Results The ZMM insertion notch was palpated and identified in 23 of 23 facial halves. It was accurate in identifying the course of the ZMM in all 23 facial halves. The line created by the malar eminence to the modiolus was inaccurate in all 23 facial halves.
Conclusion The ZMM insertion notch is a reliable landmark for identification of the ZMM.
The identification of the course of the zygomaticus major muscle (ZMM) plays an important role in facial plastic surgery. First of all, the ZMM serves as an important landmark in deep plane rhytidectomy.1 The facial nerve courses deep to the plane of the ZMM, providing the face-lift surgeon with a reliable guide to dissection into the medial portion of the face.1-2 Also, some surgeons report plication of the ZMM to provide rejuvenation of the aged face.3-4 For patients receiving botulinum toxin type A (Botox) injections for “crow's feet” within the orbicularis oculi, avoidance of the ZMM is critical to prevent the unwanted sequlae of a lip drop.5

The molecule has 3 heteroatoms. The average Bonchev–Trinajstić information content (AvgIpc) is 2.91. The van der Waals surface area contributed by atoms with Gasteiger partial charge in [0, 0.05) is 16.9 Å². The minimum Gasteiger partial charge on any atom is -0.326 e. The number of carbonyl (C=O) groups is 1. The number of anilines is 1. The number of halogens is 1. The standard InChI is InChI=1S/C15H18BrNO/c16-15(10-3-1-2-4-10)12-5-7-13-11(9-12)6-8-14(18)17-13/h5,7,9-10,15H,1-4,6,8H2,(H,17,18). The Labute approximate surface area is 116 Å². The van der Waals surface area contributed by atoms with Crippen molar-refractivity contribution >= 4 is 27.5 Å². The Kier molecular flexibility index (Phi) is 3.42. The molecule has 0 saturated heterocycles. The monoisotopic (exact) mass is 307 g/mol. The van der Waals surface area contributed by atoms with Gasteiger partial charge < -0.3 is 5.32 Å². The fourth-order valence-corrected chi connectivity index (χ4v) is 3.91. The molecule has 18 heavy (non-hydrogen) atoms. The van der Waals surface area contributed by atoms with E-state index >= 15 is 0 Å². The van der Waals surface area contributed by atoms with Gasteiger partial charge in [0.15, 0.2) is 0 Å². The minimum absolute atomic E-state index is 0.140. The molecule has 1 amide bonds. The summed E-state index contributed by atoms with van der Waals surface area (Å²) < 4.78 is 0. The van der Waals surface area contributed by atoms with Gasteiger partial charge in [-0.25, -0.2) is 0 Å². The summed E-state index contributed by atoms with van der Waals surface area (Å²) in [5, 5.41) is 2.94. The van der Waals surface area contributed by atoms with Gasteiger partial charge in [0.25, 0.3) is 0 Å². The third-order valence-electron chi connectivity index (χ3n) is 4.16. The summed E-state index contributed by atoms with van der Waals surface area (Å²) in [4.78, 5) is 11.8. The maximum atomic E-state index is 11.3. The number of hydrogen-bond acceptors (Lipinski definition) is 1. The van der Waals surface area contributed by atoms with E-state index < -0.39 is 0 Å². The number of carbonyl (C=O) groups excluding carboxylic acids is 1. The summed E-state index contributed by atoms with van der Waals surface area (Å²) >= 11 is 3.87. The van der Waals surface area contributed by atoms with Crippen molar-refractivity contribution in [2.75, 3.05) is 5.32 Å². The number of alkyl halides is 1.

The ZMM is responsible for lifting the corners of the mouth, which serves several expressive purposes, including smiling. It is typically a fan-shaped muscle, which may be single headed or bifid in nature.6 The muscle increases in size and thickness in males and in patients with an increasing body mass index.7 Located anterior to the ZMM is the zygomatic cutaneous ligament, or MacGregor's patch.8 Release of this ligament is crucial in providing mobilization of the malar fat pad and rejuvenation of the midface structures. The superficial musculoaponeurotic system layer can be mobilized further and with less tension with release of the zygomatic ligament.2 A backcut of the ZMM itself will also provide improved mobilization of the superficial musculoaponeurotic system layer.4
Deep to the ZMM lies the plexus of the zygomatic branch of the facial nerve. The orbicularis oculi may be partially innervated in certain patients by some nerve branches that lie superficial to the ZMM.9 However, the plexiform innervation of the zygomatic branch of the facial nerve and the vast majority of nerves that lie deep to the ZMM make permanent sequlae unlikely. The ZMM, along with the other upper lip mimetic muscles, inserts at the modiolus.10 The ZMM originates anterior to the zygomatic temporal suture within the subzygomatic fossa11 (Figure 1).